Peppa the mining dog slept in the caravan. This was because we knew there were dingoes around and we weren’t sure how they would get on. Her food bowl was in the annex. Quite often Peppa would not finish her food but in the morning her bowl was empty. It dawned on us that a dingo had discovered a free meal ticket. So I ‘overfilled’ the bowl ensuring there was a little left for ‘Dingo’. Robert’s camp was a couple of hundred meters down the track and every morning just before sunrise Peppa and I would walk to his camp and Kim would pick us all up in the red mining ute. I began to see Dingo looking at us from a safe distance. Over the months Dingo got quite used to us and eventually would be waiting for us about twenty meters down the road. He would walk in front of us at the same pace we were walking. Peppa took no notice and ambled along by my side. If we stopped, he stopped and when we got to Roberts camp he disappeared into the bush.
‘Kamikaze’ was a little black bird who lived in the bush around our camp. He used to drink the water from Peppa’s dish and was a fixture for a while. When the sun was at the right angle he could see his reflection in the window of the caravan. He desperately wanted to get to know the great looking ‘bird’ he could see winking at him. He would fly towards the bird and collide into the window with a loud clunk. He was persistent and would repeat his advances for quite some time. Eventually he must have felt rejected and would fly back into the trees. He tried gallantly for months to communicate with his shadow but in the end I am sure he gave up heart-broken and flew off in to the wilderness never to return.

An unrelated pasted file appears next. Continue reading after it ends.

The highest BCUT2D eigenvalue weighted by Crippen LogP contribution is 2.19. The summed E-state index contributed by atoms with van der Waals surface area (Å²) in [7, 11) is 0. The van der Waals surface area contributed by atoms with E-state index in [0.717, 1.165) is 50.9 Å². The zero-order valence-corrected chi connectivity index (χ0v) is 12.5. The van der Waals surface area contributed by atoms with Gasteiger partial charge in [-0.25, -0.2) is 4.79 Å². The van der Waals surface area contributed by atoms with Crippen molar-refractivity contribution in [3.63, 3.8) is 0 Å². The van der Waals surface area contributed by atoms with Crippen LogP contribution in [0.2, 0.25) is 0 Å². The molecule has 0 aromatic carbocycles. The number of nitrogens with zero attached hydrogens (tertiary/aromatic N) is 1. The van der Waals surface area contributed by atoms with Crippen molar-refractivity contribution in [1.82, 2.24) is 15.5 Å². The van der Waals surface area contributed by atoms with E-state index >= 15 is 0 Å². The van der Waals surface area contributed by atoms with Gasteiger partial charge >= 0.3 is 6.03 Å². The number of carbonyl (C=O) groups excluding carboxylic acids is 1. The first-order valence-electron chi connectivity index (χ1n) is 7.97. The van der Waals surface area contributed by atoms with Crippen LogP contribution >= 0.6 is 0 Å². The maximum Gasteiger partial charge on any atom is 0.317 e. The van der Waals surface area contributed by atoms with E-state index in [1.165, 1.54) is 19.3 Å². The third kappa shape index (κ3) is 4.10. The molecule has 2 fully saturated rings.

A Solid Home
Many windstorms and sleepless nights finally convinced me that we needed a solid camp anchored to the ground. So eventually Robert and I each purchased a ‘kit’ garage and assembled them over concrete blocks as the basis of new permanent camps. Now most men reading this would have no problems, but for me it was a frightening task. Even putting a nail in straight is a problem and anything more complicated than that leaves me in a cold sweat. With Robert’s patience and help, my new home was completed. Many containers of expanding foam were used to fill the gaps in an attempt to keep most of the dust out. Windows discarded at the Canberra dump were placed in the walls of the garage and eventually it was looking like a home.
We collected trailer loads of rocks from around the mines and ‘built’ extra rooms on the sides of the garage and when completed we had regular little homes.
Learning to Plumb